VT Halter cuts steel for first Crowley LNG fueled ConRO

Left to right: Jensen's Dean Sahr, manager, new construction projects and Jonathan Smith, director, construction management, with Crowley's Ray Martus, vice president, construction management; Tucker Gilliam, vice president, liner services; Patrick Sperry, manager, construction management; and Cole Cosgrove, vice president, operations. Left to right: Jensen's Dean Sahr, manager, new construction projects and Jonathan Smith, director, construction management, with Crowley's Ray Martus, vice president, construction management; Tucker Gilliam, vice president, liner services; Patrick Sperry, manager, construction management; and Cole Cosgrove, vice president, operations.

OCTOBER 23, 2014 — VT Halter Marine, Inc. today officially began construction on the first of two LNG-fueled Commitment class ConRo ships Crowley Maritime Corporation's liner services group with the first steel plate cutting at its Pascagoula, MS, shipyard.

"We have waited with great anticipation for the Commitment Class build program to start," said John Hourihan, senior VP and general manager, Crowley Puerto Rico/Caribbean liner services. "These new ships will embody superior technology and construction and we are anxious to get them into service for our partners in Puerto Rico."

"VT Halter Marine is pleased and excited to announce the first steel plate cut which launches the official start of construction for these new LNG ConRo ships. These vessels signify how important the Jones Act is to Americans employed in the marine industry. We are most grateful for Crowley's continued confidence in VT Halter Marine," said Bill Skinner, CEO, VT Halter Marine.

The Commitment Class ships have been designed to maximize the carriage of 53-foot, 102-inch-wide containers, which offer the most cubic cargo capacity in the trade.

The ships will be 219.5 meters long, 32.3 meters wide (beam), have a deep draft of 10 meters, and an approximate deadweight capacity of 26,500 metric tonnes. Cargo capacity will be approximately 2,400 TEUs (20-foot-equivalent-units), with additional space for nearly 400 vehicles in an enclosed Ro/Ro garage.

The main propulsion and auxiliary engines will be fueled by environmentally-friendly LNG. The ship design is provided by Wartsila Ship Design in conjunction with Crowley subsidiary Jensen Maritime, a leading Seattle-based naval architecture and marine engineering firm.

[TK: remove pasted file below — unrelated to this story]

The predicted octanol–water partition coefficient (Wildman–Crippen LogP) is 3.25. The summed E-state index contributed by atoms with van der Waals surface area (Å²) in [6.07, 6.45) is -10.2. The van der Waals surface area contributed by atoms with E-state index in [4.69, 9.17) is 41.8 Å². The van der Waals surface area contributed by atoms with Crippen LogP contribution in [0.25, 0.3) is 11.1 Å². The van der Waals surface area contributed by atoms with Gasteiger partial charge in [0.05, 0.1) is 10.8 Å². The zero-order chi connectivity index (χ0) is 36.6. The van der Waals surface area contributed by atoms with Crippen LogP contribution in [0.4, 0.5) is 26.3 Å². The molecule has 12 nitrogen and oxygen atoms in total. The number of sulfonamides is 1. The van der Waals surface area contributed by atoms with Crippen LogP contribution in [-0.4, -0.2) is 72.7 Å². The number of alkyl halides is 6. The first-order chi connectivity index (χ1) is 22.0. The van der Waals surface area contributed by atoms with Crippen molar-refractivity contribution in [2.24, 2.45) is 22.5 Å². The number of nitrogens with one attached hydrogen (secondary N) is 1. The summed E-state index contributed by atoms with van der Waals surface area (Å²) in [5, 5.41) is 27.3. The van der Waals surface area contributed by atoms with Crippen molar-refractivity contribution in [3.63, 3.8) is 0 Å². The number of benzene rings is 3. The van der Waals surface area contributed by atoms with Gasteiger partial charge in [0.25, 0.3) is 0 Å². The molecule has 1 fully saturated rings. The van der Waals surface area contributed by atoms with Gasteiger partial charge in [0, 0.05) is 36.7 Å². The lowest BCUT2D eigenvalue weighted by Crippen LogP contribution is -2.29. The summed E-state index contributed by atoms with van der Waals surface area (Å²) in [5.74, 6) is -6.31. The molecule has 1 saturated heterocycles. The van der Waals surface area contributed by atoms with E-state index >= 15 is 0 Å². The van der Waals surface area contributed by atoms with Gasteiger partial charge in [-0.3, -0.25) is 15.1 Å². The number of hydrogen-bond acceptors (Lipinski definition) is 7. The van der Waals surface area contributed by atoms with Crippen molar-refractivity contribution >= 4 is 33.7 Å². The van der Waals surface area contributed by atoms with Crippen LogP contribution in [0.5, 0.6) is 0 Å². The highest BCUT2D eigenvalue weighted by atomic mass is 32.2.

The ship's main engine will be a MAN B&W 8S70ME-C8.2-GI electronically controlled, gas injection diesel, built by Japan's Mitsui Engineering & Shipbuilding Co., Ltd.

The Commitment Class, Jones Act ships will replace Crowley's towed triple-deck barge fleet, which has served the trade since the early 1970s. These new ships, which will be named El Coquí (ko-kee) and Taíno (tahy-noh), will offer customers fast ocean transit times, while accommodating the company's diverse equipment selection and cargo handling flexibility.

El Coquí and Taíno are scheduled for delivery second and fourth quarter 2017 respectively.

Powered by LNG, the Crowley ships will set a new standard for environmentally responsible shipping. LNG is a stable gas that is neither toxic nor corrosive and is lighter than air. It is the cleanest fossil fuel available, netting a 100-percent reduction in sulfur oxide (SOx) and particulate matter (PM), and a 92-percent reduction in nitrogen oxide (NOx).

LNG also has the ability to significantly reduce carbon dioxide (CO2), a contributor to greenhouse gas emissions, as compared with conventional fossil fuels.

Crowley says that designing, building and operating LNG-powered vessels is very much in line with Crowley's overall EcoStewardship positioning and growth strategy. The company formed an LNG services group earlier this year to bring together the company's extensive resources to provide LNG vessel design and construction management; transportation; product sales and distribution, and full-scale, project management solutions.

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